Participation awards can also serve as a memento of the sporting event or season. They can hold memories of treasured times spent learning, growing, and making friends. These awards allow children to maintain a physical catalogue of the sports and activities they have participated in, without the need for coming out on top.

Many children may learn to develop a sense of accomplishment and confidence thanks to participation awards. For individuals who are not athletically inclined but still wish to improve, participation awards can reassure them that their effort and desire to get better matters just as much as the talent of the star player.

Mindfully Using Participation Awards

At the end of the day, it is important to discern how we should use participation awards rather than simply labeling them wholly good or bad. Let’s take a look at some factors to consider when integrating participation awards within sports.

Limit Participation Awards to Young Children

Participation trophies and awards may be best used to reward younger participants who are still learning basic sports concepts, such as teamwork, practice, competition, and game rules. At this stage, children are more likely to see the award as a fun treat, like adding a sticker to a homework assignment, rather than as a recognition of accomplishment.

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Use Participation Awards to Supplement Achievement Awards

Participation awards can be used alongside achievement awards to ensure that everyone on the team feels appreciated for their efforts while also recognizing participants with specific talents or who have made outstanding contributions. This can be a positive way to begin incorporating specific recognitions, such as MVP awards, while affirming that everyone on the team matters. If you coach for a school or other organization, consider creating an award strategy to help transition from participation awards to strictly achievement awards as children progress into higher skill levels or grade levels.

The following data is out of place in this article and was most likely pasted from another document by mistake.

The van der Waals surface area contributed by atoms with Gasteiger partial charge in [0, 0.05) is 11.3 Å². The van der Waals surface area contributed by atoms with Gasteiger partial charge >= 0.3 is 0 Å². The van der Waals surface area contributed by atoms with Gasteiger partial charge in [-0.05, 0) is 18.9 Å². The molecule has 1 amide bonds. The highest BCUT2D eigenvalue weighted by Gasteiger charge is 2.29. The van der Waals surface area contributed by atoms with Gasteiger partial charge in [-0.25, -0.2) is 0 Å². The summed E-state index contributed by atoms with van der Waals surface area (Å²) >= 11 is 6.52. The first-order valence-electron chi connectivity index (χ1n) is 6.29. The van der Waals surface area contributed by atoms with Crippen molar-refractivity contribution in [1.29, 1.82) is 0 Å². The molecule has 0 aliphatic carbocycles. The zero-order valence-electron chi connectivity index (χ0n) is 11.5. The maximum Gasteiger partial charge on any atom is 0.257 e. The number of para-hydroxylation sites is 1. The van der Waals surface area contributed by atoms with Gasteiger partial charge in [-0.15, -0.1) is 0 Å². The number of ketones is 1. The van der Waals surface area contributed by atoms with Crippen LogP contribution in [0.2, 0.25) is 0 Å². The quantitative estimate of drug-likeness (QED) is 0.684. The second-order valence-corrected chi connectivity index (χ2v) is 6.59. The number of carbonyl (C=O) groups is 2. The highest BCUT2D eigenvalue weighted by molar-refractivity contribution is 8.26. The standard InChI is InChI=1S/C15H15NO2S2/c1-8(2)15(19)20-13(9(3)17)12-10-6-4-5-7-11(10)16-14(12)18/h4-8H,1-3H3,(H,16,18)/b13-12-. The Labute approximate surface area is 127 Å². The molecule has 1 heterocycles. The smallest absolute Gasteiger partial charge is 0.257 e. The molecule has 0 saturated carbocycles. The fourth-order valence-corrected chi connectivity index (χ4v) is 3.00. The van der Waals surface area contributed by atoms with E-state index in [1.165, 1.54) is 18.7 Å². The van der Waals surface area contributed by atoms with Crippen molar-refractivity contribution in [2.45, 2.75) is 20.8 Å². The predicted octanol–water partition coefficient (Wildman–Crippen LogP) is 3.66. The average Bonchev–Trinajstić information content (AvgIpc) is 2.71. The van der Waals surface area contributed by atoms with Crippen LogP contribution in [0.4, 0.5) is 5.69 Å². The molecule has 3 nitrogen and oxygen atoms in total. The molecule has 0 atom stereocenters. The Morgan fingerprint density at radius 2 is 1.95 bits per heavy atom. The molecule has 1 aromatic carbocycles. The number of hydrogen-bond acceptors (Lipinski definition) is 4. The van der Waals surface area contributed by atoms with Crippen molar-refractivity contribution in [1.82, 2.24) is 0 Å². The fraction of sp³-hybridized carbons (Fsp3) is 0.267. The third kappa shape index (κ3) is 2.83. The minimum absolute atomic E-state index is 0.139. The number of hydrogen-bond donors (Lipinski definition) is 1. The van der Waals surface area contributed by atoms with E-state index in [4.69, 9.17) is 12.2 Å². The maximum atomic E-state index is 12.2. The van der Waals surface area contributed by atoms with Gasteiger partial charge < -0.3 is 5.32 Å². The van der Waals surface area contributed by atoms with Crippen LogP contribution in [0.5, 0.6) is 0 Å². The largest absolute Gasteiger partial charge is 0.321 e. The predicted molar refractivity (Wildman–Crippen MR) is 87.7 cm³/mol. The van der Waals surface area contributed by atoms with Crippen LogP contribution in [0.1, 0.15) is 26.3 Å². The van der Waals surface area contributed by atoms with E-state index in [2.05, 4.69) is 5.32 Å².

Reframe the Meaning of the Participation Award

Solving the problem of participation awards may be as simple as changing your perspective. Rather than considering these trophies and ribbons as signifying that participation is just as important as concrete achievements, it can help to see them as momentos or polite acknowledgements. Especially for younger children, simply trying a new sport can be a big step. If children realize that getting outside of their comfort zone can result in feeling welcomed, appreciated, and validated, while also understanding that special achievements deserve special athletic awards, then they may be more likely to keep expanding their horizons.

Are Participation Trophies Right for Your Team?

The best way to choose whether to use participation trophies is to know your team. If you coach young children and are confident that each participant has done their best throughout the season, participation awards may be a positive motivator and sentimental souvenir. If you coach older children and teens, or if you feel that participation awards would reward bad behavior, consider alternatives like a shared team trophy or achievement-focused athletic awards.

No matter your decision, you can find all the athletic awards you need at Total Recognition. Shop our selection of personalized trophies, engraved awards, and more today! If you have any questions, please don’t hesitate to contact us.